Early Signs of Possible Dyslexia:
- Children between 3 and 5 years may be uninterested or unable to play language games (e.g., rhyming, nursery rhymes), may have articulation difficulties, and may have difficulty learning/recognizing letters, numbers, days of the week, etc.
- Children between 5 and 6 years may have difficulty writing, verbally breaking words into parts, rhyming, and connecting letters and sounds.
- Children over 6 years may have difficulty reading more than one-syllable words, may fail to recognize subtle differences (e.g., two, to, too), may confuse words that sound alike (e.g., lotion, ocean), may skip parts of words, may have messy hand-writing, and may have fear of school and self-esteem issues.
Dyslexia: Truth and Myth
Myth: Dyslexia is the reversing of letters.
Truth: Most children sometimes reverse letters, but Dyslexia involves frequent and more subtle and complex errors.
Myth: Dyslexia is identified easily and early.
Truth: Most children with Dyslexia are diagnosed between ages 11 and 17 years of age.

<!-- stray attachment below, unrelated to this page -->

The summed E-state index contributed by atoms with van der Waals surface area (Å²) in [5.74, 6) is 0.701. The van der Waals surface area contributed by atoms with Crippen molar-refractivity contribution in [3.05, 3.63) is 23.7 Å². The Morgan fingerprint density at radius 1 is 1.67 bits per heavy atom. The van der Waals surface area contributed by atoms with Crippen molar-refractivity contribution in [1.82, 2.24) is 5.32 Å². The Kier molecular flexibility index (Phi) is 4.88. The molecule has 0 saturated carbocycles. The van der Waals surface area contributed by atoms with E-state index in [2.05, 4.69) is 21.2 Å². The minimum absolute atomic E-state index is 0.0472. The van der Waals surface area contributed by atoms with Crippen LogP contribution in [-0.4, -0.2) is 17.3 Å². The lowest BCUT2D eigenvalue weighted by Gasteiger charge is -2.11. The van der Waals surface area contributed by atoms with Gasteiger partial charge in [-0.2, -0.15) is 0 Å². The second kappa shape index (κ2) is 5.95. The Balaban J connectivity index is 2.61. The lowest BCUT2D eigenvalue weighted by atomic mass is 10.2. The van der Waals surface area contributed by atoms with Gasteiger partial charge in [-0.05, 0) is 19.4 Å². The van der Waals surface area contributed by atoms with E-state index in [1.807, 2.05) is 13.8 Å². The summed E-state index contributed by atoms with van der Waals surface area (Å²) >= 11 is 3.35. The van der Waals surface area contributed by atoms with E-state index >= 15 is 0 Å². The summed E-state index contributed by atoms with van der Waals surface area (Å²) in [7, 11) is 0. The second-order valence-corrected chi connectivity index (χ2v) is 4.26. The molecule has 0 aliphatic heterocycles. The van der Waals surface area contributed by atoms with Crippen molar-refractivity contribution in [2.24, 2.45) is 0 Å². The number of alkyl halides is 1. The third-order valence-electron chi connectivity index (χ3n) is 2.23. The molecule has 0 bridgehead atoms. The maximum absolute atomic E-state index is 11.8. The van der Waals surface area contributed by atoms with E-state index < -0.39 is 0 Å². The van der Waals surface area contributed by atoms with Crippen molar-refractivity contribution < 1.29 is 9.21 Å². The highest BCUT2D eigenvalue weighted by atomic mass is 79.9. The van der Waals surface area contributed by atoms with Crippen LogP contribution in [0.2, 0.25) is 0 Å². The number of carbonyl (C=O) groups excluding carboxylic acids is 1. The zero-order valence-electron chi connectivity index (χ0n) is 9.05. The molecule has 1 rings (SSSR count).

Myth: Dyslexia is relatively rare.
Truth: There are about 3 million children with Dyslexia, and some estimates are as high as 1 in 5 school children.
People You Know With Dyslexia:
People with Dyslexia are over-represented in the top of science and business professions (and also over-represented in the criminal population!). But the good news is that people with dyslexia can be very accomplished. For example, Thomas Edison (began speaking at age 4), Tom Cruise (was described as a “functional literate”), Jay Leno (had numerous C’s, D’s, and F’s in school), Agatha Christie (wrote over 100 books), Walt Disney, Whoopie Goldberg, Cher, Jewel, Salma Hayek, and Tommy Hilfiger.
Dyslexia: “Evolution Revolution”
The spoken word has existed for 50,000 to 100,000 years, while the written word is no more than 5,000 years old. Some scientists believe that certain brain regions involved in reading have not had enough time to evolve.
“What’s going on in there?”
Functional MRI’s find that early readers use the Left Inferior Frontal Gyrus and the Left Parieto-temporal areas to break down and analyze words, but as skills improve the Left Occipital-Temporal region takes over and processes entire words more automatically. People with Dyslexia have neurological difficulties accessing these brain regions, and then try to compensate by relying on right lobe regions and/or visual cues.
The International Dyslexia Association can be reached at 1-800-ABC–D123.